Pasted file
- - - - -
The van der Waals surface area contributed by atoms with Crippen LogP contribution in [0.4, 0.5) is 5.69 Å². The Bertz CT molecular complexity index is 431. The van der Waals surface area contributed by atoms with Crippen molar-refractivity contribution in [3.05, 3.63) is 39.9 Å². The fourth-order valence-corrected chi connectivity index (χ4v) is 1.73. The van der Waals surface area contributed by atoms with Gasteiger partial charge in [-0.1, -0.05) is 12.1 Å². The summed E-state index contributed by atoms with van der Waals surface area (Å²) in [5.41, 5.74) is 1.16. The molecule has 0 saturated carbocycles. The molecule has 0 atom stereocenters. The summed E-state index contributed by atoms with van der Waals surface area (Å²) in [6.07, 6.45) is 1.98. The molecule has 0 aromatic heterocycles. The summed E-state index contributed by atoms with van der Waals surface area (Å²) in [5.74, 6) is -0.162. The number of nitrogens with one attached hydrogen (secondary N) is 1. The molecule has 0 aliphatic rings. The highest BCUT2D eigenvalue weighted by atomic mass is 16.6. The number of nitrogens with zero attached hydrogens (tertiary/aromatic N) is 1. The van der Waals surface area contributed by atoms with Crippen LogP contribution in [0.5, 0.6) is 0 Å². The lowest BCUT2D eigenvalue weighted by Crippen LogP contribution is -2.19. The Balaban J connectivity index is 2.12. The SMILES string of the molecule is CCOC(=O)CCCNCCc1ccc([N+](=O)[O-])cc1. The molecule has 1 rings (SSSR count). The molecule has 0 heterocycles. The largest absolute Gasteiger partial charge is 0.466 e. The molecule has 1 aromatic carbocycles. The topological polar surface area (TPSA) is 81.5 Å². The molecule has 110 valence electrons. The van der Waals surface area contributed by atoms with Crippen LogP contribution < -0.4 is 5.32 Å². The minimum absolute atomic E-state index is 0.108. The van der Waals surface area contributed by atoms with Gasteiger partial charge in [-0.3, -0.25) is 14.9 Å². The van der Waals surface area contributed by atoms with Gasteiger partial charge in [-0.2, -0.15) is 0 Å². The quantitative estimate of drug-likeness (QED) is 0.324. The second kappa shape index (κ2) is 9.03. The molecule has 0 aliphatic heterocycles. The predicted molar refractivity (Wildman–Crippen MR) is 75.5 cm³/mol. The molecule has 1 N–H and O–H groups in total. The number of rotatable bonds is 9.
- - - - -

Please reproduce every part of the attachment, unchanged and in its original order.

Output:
The van der Waals surface area contributed by atoms with Crippen LogP contribution in [0.4, 0.5) is 5.69 Å². The Bertz CT molecular complexity index is 431. The van der Waals surface area contributed by atoms with Crippen molar-refractivity contribution in [3.05, 3.63) is 39.9 Å². The fourth-order valence-corrected chi connectivity index (χ4v) is 1.73. The van der Waals surface area contributed by atoms with Gasteiger partial charge in [-0.1, -0.05) is 12.1 Å². The summed E-state index contributed by atoms with van der Waals surface area (Å²) in [5.41, 5.74) is 1.16. The molecule has 0 saturated carbocycles. The molecule has 0 atom stereocenters. The summed E-state index contributed by atoms with van der Waals surface area (Å²) in [6.07, 6.45) is 1.98. The molecule has 0 aromatic heterocycles. The summed E-state index contributed by atoms with van der Waals surface area (Å²) in [5.74, 6) is -0.162. The number of nitrogens with one attached hydrogen (secondary N) is 1. The molecule has 0 aliphatic rings. The highest BCUT2D eigenvalue weighted by atomic mass is 16.6. The number of nitrogens with zero attached hydrogens (tertiary/aromatic N) is 1. The van der Waals surface area contributed by atoms with Crippen LogP contribution in [0.5, 0.6) is 0 Å². The lowest BCUT2D eigenvalue weighted by Crippen LogP contribution is -2.19. The Balaban J connectivity index is 2.12. The SMILES string of the molecule is CCOC(=O)CCCNCCc1ccc([N+](=O)[O-])cc1. The molecule has 1 rings (SSSR count). The molecule has 0 heterocycles. The largest absolute Gasteiger partial charge is 0.466 e. The molecule has 1 aromatic carbocycles. The topological polar surface area (TPSA) is 81.5 Å². The molecule has 110 valence electrons. The van der Waals surface area contributed by atoms with Crippen LogP contribution < -0.4 is 5.32 Å². The minimum absolute atomic E-state index is 0.108. The van der Waals surface area contributed by atoms with Gasteiger partial charge in [-0.3, -0.25) is 14.9 Å². The van der Waals surface area contributed by atoms with Gasteiger partial charge in [-0.2, -0.15) is 0 Å². The quantitative estimate of drug-likeness (QED) is 0.324. The second kappa shape index (κ2) is 9.03. The molecule has 0 aliphatic heterocycles. The predicted molar refractivity (Wildman–Crippen MR) is 75.5 cm³/mol. The molecule has 1 N–H and O–H groups in total. The number of rotatable bonds is 9.